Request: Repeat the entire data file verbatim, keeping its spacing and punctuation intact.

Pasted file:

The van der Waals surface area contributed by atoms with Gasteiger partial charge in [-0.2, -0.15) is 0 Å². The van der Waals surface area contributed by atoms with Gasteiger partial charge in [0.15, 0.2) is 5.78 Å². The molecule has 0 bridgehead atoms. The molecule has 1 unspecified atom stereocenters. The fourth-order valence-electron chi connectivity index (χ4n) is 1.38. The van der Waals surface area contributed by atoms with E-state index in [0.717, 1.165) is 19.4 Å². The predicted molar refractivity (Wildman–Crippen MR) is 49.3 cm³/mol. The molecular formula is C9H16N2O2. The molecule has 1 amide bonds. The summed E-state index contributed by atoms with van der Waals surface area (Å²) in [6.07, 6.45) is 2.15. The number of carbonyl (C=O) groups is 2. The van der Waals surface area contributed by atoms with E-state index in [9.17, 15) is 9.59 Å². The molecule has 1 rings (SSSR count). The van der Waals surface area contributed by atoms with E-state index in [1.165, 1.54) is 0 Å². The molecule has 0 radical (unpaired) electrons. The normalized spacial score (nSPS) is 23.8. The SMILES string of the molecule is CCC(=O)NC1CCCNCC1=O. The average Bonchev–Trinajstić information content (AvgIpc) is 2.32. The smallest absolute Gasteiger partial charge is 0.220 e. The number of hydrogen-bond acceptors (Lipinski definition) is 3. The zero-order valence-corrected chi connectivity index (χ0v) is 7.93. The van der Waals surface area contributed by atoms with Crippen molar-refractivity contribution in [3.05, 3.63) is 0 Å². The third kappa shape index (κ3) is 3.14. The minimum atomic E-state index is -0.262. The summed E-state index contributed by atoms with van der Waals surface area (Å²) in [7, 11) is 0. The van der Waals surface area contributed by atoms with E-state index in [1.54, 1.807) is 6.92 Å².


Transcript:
The van der Waals surface area contributed by atoms with Gasteiger partial charge in [-0.2, -0.15) is 0 Å². The van der Waals surface area contributed by atoms with Gasteiger partial charge in [0.15, 0.2) is 5.78 Å². The molecule has 0 bridgehead atoms. The molecule has 1 unspecified atom stereocenters. The fourth-order valence-electron chi connectivity index (χ4n) is 1.38. The van der Waals surface area contributed by atoms with E-state index in [0.717, 1.165) is 19.4 Å². The predicted molar refractivity (Wildman–Crippen MR) is 49.3 cm³/mol. The molecular formula is C9H16N2O2. The molecule has 1 amide bonds. The summed E-state index contributed by atoms with van der Waals surface area (Å²) in [6.07, 6.45) is 2.15. The number of carbonyl (C=O) groups is 2. The van der Waals surface area contributed by atoms with E-state index in [9.17, 15) is 9.59 Å². The molecule has 1 rings (SSSR count). The van der Waals surface area contributed by atoms with E-state index in [1.165, 1.54) is 0 Å². The molecule has 0 radical (unpaired) electrons. The normalized spacial score (nSPS) is 23.8. The SMILES string of the molecule is CCC(=O)NC1CCCNCC1=O. The average Bonchev–Trinajstić information content (AvgIpc) is 2.32. The smallest absolute Gasteiger partial charge is 0.220 e. The number of hydrogen-bond acceptors (Lipinski definition) is 3. The zero-order valence-corrected chi connectivity index (χ0v) is 7.93. The van der Waals surface area contributed by atoms with Crippen molar-refractivity contribution in [3.05, 3.63) is 0 Å². The third kappa shape index (κ3) is 3.14. The minimum atomic E-state index is -0.262. The summed E-state index contributed by atoms with van der Waals surface area (Å²) in [7, 11) is 0. The van der Waals surface area contributed by atoms with E-state index in [1.54, 1.807) is 6.92 Å².